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post #8 of 44 (permalink) Old 01-10-2017, 07:09 PM Thread Starter
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I didn't think the idea of vertical till was to turn much dirt if hardly any at all? If I want to do that I still have a disk I can use. A friend of mine used a Landoll this year and said he liked it but said it pulled hard as ****. But if course he had it in the ground almost to the hubs, he said you have to run it like that to turn the dirt...well I thought with one of those machines you were after just chopping up and sizing trash like some of you have mentioned? I can see moving a little bit of dirt.

But there's a handful of Landolls around me and guys seem to like them. A neighbor has a Great Plains, which speaking of Great Plains what's the difference between a Turbo Till and a Turbo Max? Honestly I kind of like the Sunflower. Very similar to a Landoll but uses a fluted disc instead of a straight edge.
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post #9 of 44 (permalink) Old 01-10-2017, 08:35 PM
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We use a 40 foot Excalibur seems to work great for us we think it works as a amazing seed prep tool if you have disked the ground as well
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post #10 of 44 (permalink) Old 01-10-2017, 08:43 PM
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Originally Posted by ColFarmsB View Post
I didn't think the idea of vertical till was to turn much dirt if hardly any at all? If I want to do that I still have a disk I can use. A friend of mine used a Landoll this year and said he liked it but said it pulled hard as ****. But if course he had it in the ground almost to the hubs, he said you have to run it like that to turn the dirt...well I thought with one of those machines you were after just chopping up and sizing trash like some of you have mentioned? I can see moving a little bit of dirt.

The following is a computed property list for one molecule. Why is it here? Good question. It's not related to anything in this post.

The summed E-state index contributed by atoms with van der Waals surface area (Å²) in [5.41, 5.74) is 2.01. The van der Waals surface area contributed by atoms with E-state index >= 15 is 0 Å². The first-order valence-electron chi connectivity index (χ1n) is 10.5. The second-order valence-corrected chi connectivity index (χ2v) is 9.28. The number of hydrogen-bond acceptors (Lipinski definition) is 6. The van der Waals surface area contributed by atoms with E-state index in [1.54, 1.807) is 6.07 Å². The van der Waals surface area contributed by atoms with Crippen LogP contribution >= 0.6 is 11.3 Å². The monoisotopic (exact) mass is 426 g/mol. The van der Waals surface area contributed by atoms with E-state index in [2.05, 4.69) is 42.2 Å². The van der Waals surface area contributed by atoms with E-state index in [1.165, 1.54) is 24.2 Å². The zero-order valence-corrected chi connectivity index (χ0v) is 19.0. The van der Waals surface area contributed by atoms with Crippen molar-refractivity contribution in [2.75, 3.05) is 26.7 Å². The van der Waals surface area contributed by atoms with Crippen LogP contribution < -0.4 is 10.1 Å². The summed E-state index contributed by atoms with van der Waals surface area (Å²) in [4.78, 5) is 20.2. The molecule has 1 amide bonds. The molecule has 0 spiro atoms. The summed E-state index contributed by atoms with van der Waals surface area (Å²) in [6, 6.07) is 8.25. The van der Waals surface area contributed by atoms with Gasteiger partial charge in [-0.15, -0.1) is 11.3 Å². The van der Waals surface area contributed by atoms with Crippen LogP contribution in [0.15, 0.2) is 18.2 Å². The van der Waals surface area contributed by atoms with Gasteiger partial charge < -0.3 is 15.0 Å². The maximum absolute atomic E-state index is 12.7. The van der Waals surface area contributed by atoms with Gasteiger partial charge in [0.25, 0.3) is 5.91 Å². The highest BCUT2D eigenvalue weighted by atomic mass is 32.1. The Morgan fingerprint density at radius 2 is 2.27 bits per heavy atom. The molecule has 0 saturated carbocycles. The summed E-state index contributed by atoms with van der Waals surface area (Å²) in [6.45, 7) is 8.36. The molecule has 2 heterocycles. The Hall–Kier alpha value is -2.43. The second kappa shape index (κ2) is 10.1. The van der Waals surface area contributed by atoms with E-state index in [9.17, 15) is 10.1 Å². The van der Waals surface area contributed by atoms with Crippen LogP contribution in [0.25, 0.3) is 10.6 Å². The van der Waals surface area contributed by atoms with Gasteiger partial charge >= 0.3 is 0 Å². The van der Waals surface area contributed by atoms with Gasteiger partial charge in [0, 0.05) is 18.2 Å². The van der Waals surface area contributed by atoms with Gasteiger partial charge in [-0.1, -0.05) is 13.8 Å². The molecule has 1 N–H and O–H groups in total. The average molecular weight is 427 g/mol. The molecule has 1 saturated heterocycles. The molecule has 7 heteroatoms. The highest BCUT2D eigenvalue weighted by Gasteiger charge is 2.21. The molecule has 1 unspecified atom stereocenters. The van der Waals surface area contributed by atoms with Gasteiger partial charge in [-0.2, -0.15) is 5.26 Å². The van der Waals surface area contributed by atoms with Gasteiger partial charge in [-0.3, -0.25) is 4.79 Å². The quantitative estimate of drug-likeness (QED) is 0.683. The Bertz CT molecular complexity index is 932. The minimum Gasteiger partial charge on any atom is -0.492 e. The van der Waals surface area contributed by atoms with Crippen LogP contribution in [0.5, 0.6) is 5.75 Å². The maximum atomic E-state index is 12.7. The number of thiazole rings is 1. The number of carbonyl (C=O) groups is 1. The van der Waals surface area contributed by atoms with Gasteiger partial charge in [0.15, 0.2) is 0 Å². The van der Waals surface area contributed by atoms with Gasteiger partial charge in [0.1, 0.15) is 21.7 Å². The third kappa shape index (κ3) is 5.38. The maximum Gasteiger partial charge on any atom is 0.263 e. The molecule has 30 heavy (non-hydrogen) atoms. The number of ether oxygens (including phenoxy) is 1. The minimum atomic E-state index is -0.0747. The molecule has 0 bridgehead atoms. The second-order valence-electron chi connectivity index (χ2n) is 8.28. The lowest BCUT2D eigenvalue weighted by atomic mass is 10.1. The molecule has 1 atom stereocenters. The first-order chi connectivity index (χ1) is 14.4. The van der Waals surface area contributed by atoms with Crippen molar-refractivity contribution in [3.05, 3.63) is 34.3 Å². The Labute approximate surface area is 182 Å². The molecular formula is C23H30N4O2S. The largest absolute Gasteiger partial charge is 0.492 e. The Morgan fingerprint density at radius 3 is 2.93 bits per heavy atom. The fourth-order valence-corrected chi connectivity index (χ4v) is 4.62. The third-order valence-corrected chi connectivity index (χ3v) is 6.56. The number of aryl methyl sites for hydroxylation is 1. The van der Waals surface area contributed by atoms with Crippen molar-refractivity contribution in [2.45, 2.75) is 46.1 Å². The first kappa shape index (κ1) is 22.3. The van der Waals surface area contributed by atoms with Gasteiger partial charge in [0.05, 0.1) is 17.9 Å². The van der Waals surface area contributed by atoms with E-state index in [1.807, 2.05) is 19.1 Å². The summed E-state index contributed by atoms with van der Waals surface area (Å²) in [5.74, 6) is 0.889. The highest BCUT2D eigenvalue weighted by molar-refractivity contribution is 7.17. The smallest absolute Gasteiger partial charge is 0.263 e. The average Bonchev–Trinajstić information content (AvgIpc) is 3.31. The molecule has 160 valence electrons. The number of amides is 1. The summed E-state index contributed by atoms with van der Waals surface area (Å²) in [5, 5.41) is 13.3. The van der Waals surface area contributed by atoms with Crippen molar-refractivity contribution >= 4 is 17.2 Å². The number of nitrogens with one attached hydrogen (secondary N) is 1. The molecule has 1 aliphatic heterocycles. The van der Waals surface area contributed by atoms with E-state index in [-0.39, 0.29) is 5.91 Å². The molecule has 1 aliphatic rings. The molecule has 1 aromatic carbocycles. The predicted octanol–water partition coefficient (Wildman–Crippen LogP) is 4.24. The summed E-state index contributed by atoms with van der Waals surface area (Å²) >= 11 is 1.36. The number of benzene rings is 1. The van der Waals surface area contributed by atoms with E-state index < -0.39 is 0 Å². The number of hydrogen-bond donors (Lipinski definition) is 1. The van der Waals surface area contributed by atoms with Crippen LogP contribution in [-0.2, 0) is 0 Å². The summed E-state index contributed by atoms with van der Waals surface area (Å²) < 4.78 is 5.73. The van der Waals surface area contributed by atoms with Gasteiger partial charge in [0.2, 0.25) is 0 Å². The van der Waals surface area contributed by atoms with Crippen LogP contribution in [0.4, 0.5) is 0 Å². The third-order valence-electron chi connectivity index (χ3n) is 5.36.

But there's a handful of Landolls around me and guys seem to like them. A neighbor has a Great Plains, which speaking of Great Plains what's the difference between a Turbo Till and a Turbo Max? Honestly I kind of like the Sunflower. Very similar to a Landoll but uses a fluted disc instead of a straight edge.
I've posted something similar to what I'm about to say on another VT thread many moons ago.

Vertical tillage is not a tool. Vertical tillage is a system. Its intent is to lift and fracture the hardpan then level and incorporate residue without creating a horizontal layer. Someone once said "the first tool you need for vertical tillage is a spade, if you have to hunt an hour for your spade you are not ready for vertical tillage".

Your friend was not using his Landoll for what it was designed for. They are a shallow running, high speed unit.

If all you are desiring to do is size and mix a bit of residue then utilize your existing disc and only run it a few inches deep at the most, and keep $60k in your pocket.

If you truly want to do vertical tillage, then that's another ball game.